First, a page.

Companies have to look to the future to survive. They not only have to predict how their customers will change, but also if they want to retain the best talent and how their workforce will evolve. Millennials will make up almost 75 percent of the workforce by 2025, so the prevailing work style will soon be a millennial. This generation will shape the world of work for the coming years. Your career goals, your attitude to work and your knowledge of new technologies will determine the culture of your future job. How does it look?
We decided to find this out first hand through a series of workshops and focus groups with young people who are new to the world of work. Thanks to this approach, combined with quantitative research, social listening and big data analysis, we were able to examine in depth the skills required for future workers and take a snapshot of the more extensive discussions on the subject. We discuss some of the insights we have gained below.
The rapid technological advances of recent years, from autonomous transportation to artificial intelligence to advanced robotics and machine learning, have changed the way we work, and the way we work has changed the skills we need. By next year, it is expected that over a third of the skills (35 percent) that are considered important in today’s workforce will have changed. This shift in skills will undoubtedly cause some jobs to disappear altogether, while others will grow and jobs that do not yet exist are commonplace.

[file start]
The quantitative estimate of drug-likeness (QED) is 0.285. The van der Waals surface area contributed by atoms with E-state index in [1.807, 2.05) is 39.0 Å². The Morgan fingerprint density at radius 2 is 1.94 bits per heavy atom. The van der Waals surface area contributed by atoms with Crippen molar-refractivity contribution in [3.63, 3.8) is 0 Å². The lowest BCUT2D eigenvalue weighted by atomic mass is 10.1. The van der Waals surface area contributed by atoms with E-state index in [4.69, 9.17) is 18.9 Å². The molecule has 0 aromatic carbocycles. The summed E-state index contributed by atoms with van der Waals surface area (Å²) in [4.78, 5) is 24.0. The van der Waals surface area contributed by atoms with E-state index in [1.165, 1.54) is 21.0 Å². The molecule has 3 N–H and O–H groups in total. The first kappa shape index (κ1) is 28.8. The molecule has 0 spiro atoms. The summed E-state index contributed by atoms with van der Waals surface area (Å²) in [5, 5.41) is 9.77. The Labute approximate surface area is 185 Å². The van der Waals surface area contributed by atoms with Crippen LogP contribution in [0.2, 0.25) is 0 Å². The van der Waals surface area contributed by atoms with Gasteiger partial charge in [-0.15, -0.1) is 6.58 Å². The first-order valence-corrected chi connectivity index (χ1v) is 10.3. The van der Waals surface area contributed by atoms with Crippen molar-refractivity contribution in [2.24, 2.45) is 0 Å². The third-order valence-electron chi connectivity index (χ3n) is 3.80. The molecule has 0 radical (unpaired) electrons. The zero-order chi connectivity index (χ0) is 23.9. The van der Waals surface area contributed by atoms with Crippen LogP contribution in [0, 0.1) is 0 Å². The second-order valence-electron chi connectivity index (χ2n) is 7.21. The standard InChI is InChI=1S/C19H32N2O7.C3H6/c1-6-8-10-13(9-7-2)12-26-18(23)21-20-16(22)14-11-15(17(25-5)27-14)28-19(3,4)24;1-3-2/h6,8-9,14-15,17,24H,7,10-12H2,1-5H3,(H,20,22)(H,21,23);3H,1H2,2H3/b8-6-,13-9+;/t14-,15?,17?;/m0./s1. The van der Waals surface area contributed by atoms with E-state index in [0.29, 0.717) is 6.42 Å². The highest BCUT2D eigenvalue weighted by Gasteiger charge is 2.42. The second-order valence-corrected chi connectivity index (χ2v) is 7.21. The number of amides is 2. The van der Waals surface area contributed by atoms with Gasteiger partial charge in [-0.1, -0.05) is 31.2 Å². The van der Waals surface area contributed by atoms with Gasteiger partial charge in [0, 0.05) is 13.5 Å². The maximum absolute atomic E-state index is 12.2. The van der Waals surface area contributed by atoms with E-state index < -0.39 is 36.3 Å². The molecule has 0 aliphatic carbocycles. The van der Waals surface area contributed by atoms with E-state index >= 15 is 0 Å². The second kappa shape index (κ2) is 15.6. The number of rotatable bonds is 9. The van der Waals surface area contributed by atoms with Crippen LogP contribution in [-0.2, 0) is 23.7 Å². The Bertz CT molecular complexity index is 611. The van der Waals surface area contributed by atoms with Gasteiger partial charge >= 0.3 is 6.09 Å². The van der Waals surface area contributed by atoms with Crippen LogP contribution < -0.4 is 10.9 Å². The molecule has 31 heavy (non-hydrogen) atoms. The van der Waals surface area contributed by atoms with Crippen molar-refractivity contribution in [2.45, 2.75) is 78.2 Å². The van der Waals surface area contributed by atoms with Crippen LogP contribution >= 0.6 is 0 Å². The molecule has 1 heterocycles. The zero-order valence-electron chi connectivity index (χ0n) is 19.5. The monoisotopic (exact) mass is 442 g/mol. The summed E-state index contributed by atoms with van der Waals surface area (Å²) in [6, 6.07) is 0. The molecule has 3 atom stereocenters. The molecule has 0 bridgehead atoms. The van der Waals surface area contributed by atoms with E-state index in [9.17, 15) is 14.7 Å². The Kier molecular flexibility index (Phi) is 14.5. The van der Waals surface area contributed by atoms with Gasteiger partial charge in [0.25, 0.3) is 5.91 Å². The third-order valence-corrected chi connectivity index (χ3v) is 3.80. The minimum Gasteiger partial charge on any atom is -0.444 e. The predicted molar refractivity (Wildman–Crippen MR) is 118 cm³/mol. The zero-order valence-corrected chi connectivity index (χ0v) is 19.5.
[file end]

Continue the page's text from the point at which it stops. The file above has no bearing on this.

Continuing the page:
Millennials understand that technology is an important driver of change as it grew up with computers in their homes, navigated with smartphones, and used tablets. They are aware that the type of work is changing quickly, but it is certain that the future workforce will have to adapt their skills to keep pace with this shift.
Lifelong learning is the key to professional success
The millennials we spoke to expressed concern that these rapid technological advances have the potential to outperform the existing workforce. The concept of lifelong learning was presented by young workers as a possible solution to this problem. It empowers individuals at times when there is such a dependence on technology and helps bridge the gap between exponential engineering and linear human development.
Though technology is improving work today, the millennials we’ve spoken to are looking for guidelines that are far more comprehensive than just using technology. The idea of continuing education goes well beyond the understanding of technology and is seen as a key factor in building trust, creativity, interpersonal skills and ethical attitudes. Millennials saw lifelong learning not only as a key to their professional development, but also to their general wellbeing.